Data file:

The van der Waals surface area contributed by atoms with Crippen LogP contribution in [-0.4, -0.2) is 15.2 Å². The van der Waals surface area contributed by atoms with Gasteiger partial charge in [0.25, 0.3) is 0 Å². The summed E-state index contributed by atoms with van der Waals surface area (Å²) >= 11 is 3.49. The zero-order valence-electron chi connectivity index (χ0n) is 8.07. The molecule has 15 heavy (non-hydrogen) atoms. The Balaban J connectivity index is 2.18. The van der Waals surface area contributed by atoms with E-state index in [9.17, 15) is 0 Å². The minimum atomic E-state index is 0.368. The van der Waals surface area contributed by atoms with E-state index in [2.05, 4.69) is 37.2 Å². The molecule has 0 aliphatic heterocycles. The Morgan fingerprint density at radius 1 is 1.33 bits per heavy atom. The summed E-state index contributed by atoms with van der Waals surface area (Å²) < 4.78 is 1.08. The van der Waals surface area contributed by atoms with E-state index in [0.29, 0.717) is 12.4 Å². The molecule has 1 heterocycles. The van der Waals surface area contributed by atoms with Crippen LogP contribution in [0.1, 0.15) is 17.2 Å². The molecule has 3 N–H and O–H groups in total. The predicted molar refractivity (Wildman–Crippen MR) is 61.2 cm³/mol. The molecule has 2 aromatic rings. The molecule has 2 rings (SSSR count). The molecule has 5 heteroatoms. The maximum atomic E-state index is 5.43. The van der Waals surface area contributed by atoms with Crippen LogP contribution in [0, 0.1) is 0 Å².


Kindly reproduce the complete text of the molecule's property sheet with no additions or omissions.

The van der Waals surface area contributed by atoms with Crippen LogP contribution in [-0.4, -0.2) is 15.2 Å². The van der Waals surface area contributed by atoms with Gasteiger partial charge in [0.25, 0.3) is 0 Å². The summed E-state index contributed by atoms with van der Waals surface area (Å²) >= 11 is 3.49. The zero-order valence-electron chi connectivity index (χ0n) is 8.07. The molecule has 15 heavy (non-hydrogen) atoms. The Balaban J connectivity index is 2.18. The van der Waals surface area contributed by atoms with E-state index in [9.17, 15) is 0 Å². The minimum atomic E-state index is 0.368. The van der Waals surface area contributed by atoms with E-state index in [2.05, 4.69) is 37.2 Å². The molecule has 0 aliphatic heterocycles. The Morgan fingerprint density at radius 1 is 1.33 bits per heavy atom. The summed E-state index contributed by atoms with van der Waals surface area (Å²) < 4.78 is 1.08. The van der Waals surface area contributed by atoms with E-state index in [0.29, 0.717) is 12.4 Å². The molecule has 1 heterocycles. The van der Waals surface area contributed by atoms with Crippen LogP contribution in [0.1, 0.15) is 17.2 Å². The molecule has 3 N–H and O–H groups in total. The predicted molar refractivity (Wildman–Crippen MR) is 61.2 cm³/mol. The molecule has 2 aromatic rings. The molecule has 2 rings (SSSR count). The molecule has 5 heteroatoms. The maximum atomic E-state index is 5.43. The van der Waals surface area contributed by atoms with Crippen LogP contribution in [0, 0.1) is 0 Å².